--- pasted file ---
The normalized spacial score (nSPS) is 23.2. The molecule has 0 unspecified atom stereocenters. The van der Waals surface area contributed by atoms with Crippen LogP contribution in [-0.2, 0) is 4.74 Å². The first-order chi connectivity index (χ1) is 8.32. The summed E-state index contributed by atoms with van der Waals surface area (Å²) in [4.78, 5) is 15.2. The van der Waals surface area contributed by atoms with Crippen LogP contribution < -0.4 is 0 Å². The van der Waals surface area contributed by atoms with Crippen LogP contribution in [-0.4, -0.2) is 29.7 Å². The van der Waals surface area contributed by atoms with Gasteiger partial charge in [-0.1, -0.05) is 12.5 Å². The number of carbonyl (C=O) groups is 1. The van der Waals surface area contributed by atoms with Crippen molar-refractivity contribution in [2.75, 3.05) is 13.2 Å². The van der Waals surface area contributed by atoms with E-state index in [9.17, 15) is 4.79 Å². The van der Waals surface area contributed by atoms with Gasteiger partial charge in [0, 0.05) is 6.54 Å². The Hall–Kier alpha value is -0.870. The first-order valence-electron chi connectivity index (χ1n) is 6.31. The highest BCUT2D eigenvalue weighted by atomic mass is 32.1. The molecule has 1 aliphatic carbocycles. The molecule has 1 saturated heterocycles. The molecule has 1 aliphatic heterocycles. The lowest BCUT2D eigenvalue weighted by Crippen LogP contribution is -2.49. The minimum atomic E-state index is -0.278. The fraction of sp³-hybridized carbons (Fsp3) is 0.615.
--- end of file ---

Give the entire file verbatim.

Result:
The normalized spacial score (nSPS) is 23.2. The molecule has 0 unspecified atom stereocenters. The van der Waals surface area contributed by atoms with Crippen LogP contribution in [-0.2, 0) is 4.74 Å². The first-order chi connectivity index (χ1) is 8.32. The summed E-state index contributed by atoms with van der Waals surface area (Å²) in [4.78, 5) is 15.2. The van der Waals surface area contributed by atoms with Crippen LogP contribution < -0.4 is 0 Å². The van der Waals surface area contributed by atoms with Crippen LogP contribution in [-0.4, -0.2) is 29.7 Å². The van der Waals surface area contributed by atoms with Gasteiger partial charge in [-0.1, -0.05) is 12.5 Å². The number of carbonyl (C=O) groups is 1. The van der Waals surface area contributed by atoms with Crippen molar-refractivity contribution in [2.75, 3.05) is 13.2 Å². The van der Waals surface area contributed by atoms with E-state index in [9.17, 15) is 4.79 Å². The van der Waals surface area contributed by atoms with Gasteiger partial charge in [0, 0.05) is 6.54 Å². The Hall–Kier alpha value is -0.870. The first-order valence-electron chi connectivity index (χ1n) is 6.31. The highest BCUT2D eigenvalue weighted by atomic mass is 32.1. The molecule has 1 aliphatic carbocycles. The molecule has 1 saturated heterocycles. The molecule has 1 aliphatic heterocycles. The lowest BCUT2D eigenvalue weighted by Crippen LogP contribution is -2.49. The minimum atomic E-state index is -0.278. The fraction of sp³-hybridized carbons (Fsp3) is 0.615.